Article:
Center For Manufacturing Excellence

Published 12:00 am Tuesday, June 1, 2010

Coming U of M center puts new face on old perception

By John Howell Sr.

The University of Mississippi’s Center for Manufacturing Excellence (CME), nearing completion between Carrier Hall and the old chemistry building, will offer a unique, multi-disciplinary approach for training students to become industry leaders as well as an extension service to assist the state’s existing and incubating industries, Ryan Miller said Tuesday.

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Miller is manager of the new program that will welcome its first students this fall and will move into its new 47,000 square foot, three-story building next January.

He spoke Tuesday at the meeting of the Batesville Rotary Club.

The establishment of the center is the fruition of Governor Haley Barbour’s “very courageous and … cutting edge commitment from the State of Mississippi to develop this educational awareness of the manufacturing industry here in Mississippi,” Miller said.

Miller described a “perception gap among our teenagers” who see the future of manufacturing as a “dead end.” They are “hearing about factories closing down in Michigan, Ohio, Pennsylvania, Indiana, Illinois. They read stories about how the Chinese economy will soon overtake the U. S. economy,” Miller continued. “There’s a perception that’s developing there, and it’s not necessarily an accurate one.”

“We have a responsibility to provide accurate information and to educate our students about what opportunity really exists for them in manufacturing, right in their back yard … that’s where the CME, the center for manufacturing comes into play,” Miller said.

Miller said that the lesser known chapter of the story about out-migration of industry from the traditional base in the north is that they are relocating south. “You don’t hear as often about companies like GE that move into communities within agricultural-based societies and build up their manufacturing bases,” Miller said. “We’re trying to bolster Mississippi, … that’s the extension services program.”

“We have a wealth of industry leaders on our advisory board; GE Aviation is certainly one of those leaders who gives us real world advice” … and “what they’re experiencing in the factories,” Miller said. GE Aviation’s member on the CME advisory board is Batesville plant leader Jeanne Edwards who introduced Miller Tuesday.

Other members of the advisory board include “Toyota, Northrop Grumman, NASA, Viking Range Corporation, … Mississippi and non-Mississippi companies that are telling us what they see on the horizon of manufacturing and what students need to know to be competitive,” Ryan said.

He described a manufacturing extension service program at Ole Miss to assist Mississippi industry not unlike the Mississippi State University’s Extension Service that has for over a century promoted the state’s agricultural and environmental interests.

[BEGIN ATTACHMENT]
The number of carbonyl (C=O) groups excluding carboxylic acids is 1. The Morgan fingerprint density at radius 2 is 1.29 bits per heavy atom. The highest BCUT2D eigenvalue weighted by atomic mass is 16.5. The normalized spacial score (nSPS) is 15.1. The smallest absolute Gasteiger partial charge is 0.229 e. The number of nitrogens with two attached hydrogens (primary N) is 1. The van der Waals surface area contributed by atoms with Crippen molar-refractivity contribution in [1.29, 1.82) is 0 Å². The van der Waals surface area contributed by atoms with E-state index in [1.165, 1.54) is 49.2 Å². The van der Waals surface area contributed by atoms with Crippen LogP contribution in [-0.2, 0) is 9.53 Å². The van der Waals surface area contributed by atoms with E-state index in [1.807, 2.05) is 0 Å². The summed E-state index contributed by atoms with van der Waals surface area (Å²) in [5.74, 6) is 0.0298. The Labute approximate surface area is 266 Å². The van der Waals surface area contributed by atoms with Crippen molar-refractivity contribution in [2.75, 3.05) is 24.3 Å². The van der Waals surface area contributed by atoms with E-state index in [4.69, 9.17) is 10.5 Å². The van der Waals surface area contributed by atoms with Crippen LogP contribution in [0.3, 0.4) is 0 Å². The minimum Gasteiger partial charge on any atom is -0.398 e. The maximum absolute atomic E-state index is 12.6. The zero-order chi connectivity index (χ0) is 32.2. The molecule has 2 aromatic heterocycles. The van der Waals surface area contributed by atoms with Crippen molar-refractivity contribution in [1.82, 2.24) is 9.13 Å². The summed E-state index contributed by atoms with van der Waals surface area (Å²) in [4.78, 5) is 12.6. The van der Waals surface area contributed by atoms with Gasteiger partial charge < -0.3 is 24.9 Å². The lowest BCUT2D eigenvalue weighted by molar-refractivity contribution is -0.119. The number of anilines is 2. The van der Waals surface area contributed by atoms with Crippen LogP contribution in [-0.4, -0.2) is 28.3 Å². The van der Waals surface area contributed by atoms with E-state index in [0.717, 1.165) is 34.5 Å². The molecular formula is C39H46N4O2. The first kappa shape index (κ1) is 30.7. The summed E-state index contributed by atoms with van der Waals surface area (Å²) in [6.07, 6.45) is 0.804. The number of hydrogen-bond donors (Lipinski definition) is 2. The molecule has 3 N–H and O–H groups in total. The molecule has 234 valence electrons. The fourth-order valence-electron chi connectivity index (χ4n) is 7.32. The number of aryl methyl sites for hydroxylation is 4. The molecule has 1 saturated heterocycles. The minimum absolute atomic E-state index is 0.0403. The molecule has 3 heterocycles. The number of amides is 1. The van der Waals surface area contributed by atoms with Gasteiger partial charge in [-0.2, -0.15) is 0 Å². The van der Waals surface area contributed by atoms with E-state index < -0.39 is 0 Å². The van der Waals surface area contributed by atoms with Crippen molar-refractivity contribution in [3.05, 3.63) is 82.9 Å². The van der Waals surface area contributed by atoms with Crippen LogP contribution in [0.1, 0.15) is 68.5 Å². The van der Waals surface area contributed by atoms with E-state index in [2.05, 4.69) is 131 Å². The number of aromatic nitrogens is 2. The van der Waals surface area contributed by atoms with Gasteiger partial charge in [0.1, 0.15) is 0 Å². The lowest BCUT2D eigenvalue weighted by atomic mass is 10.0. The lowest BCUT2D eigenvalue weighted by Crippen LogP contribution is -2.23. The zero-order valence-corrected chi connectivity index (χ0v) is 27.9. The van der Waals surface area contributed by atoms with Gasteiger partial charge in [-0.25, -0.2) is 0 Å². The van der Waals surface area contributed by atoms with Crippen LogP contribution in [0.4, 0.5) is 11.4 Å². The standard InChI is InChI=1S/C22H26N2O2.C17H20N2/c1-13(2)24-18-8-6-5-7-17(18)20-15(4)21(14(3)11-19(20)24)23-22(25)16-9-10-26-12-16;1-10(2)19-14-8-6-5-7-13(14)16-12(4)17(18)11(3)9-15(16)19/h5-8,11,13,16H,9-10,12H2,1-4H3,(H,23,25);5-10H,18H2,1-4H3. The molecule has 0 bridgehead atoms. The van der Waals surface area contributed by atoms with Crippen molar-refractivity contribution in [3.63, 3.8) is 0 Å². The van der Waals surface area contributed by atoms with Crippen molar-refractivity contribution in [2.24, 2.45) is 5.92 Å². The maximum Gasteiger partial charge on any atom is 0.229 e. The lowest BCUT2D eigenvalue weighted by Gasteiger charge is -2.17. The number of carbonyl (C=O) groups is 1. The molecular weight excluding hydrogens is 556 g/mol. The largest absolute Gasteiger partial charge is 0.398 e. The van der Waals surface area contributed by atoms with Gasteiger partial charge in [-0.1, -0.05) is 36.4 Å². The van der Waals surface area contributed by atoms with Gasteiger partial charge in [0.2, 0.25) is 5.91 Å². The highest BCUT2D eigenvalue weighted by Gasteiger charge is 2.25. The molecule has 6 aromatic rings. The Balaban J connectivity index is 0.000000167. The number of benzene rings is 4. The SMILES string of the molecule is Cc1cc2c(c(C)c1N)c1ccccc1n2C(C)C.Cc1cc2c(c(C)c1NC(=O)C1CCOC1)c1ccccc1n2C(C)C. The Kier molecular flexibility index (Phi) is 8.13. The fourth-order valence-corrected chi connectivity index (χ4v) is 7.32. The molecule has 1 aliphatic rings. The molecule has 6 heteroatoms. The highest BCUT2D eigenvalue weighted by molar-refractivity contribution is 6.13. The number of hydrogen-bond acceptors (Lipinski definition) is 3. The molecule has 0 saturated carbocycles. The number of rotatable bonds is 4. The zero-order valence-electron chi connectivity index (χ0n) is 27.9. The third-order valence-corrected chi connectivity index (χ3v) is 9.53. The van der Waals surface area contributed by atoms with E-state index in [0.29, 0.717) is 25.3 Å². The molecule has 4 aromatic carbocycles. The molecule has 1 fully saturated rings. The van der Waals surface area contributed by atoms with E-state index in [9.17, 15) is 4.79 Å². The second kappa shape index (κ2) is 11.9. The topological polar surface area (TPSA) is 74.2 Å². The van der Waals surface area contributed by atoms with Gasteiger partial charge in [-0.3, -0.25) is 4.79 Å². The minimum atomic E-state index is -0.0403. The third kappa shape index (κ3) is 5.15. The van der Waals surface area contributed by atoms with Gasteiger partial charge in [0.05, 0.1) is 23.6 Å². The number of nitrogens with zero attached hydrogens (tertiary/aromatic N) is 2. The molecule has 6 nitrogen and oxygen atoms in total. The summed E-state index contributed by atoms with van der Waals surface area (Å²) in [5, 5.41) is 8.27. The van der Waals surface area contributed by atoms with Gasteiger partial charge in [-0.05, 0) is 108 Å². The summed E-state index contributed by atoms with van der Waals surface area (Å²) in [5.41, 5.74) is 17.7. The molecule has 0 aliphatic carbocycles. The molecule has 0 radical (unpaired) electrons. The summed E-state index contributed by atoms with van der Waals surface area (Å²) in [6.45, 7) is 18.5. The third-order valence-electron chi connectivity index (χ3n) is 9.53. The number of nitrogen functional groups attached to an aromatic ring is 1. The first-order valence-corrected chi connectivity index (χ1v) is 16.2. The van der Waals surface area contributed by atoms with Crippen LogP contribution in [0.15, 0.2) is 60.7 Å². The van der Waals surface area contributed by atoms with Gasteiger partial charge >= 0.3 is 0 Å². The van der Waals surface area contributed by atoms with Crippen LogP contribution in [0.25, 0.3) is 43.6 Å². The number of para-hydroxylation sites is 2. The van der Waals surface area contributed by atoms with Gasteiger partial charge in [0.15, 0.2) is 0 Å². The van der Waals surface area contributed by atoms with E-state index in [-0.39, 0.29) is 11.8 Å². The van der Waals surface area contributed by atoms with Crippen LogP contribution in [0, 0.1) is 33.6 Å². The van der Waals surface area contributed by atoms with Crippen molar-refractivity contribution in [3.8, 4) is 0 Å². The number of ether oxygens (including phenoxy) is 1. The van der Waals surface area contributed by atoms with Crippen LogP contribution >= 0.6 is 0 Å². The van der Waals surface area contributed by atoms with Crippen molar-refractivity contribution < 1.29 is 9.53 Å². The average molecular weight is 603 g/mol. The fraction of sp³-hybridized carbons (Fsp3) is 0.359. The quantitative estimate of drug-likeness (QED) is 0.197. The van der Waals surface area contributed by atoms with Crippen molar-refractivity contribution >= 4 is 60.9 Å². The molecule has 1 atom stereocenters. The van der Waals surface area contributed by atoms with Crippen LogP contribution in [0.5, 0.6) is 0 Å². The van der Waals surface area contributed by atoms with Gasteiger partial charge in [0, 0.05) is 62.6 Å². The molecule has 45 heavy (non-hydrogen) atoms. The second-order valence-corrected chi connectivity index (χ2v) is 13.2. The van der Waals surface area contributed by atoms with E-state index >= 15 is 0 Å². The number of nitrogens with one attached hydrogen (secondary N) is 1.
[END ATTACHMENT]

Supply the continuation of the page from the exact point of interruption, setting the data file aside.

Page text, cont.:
“We will send CME staff members as well as students out into the industrial community … to companies that are in need of help, … companies that have made known their need for some expertise,” Miller said, “to strengthen the manufacturing base of Mississippi.”

The CME programs manager said that the educational mission will include teaching students to speak “multiple languages. I’m not talking about Spanish or Japanese or Chinese … (but rather) in the sense that an engineer knows about marketing, an accountant knows about fluid dynamics. … Our job is to bring together different schools that traditionally operated in separate spheres with little overlap … to better equip them with the skills sets needed to be competitive … globally,” Miller continued.

The CME facility under construction will include a 12,000 square foot factory floor with a line for woods fabrication, metal fabrication and plastic fabrication, according to the CME manager.

The curriculum will include putting together students from engineering, accounting and business in problem-solving teams for “hand-on, real-world, professional development,” he said.

“We plan to work in tandem with community colleges,” Miller continued, describing cross-curriculum developments that will allow CME students to work in community college programs and vice versa.

Degrees offered include a bachelor of science in engineering, a bachelor of science in mechanical engineering with an emphasis on manufacturing as well as degrees form the School of Accountancy and School of Business, also with an emphasis on manufacturing.

The CME’s first scholarship recruiting attempt attracted 16 targeted students. Three are females, Miller said, responding to a question. The 16 averaged ACT scores of 30 and grade point averages of 3.85, “so these are top-notch students,” he added.

“It’s a tremendous resource for us, that’s for sure,” Panola Partnership CEO Sonny Simmons said following Miller’s presentation. For further information visit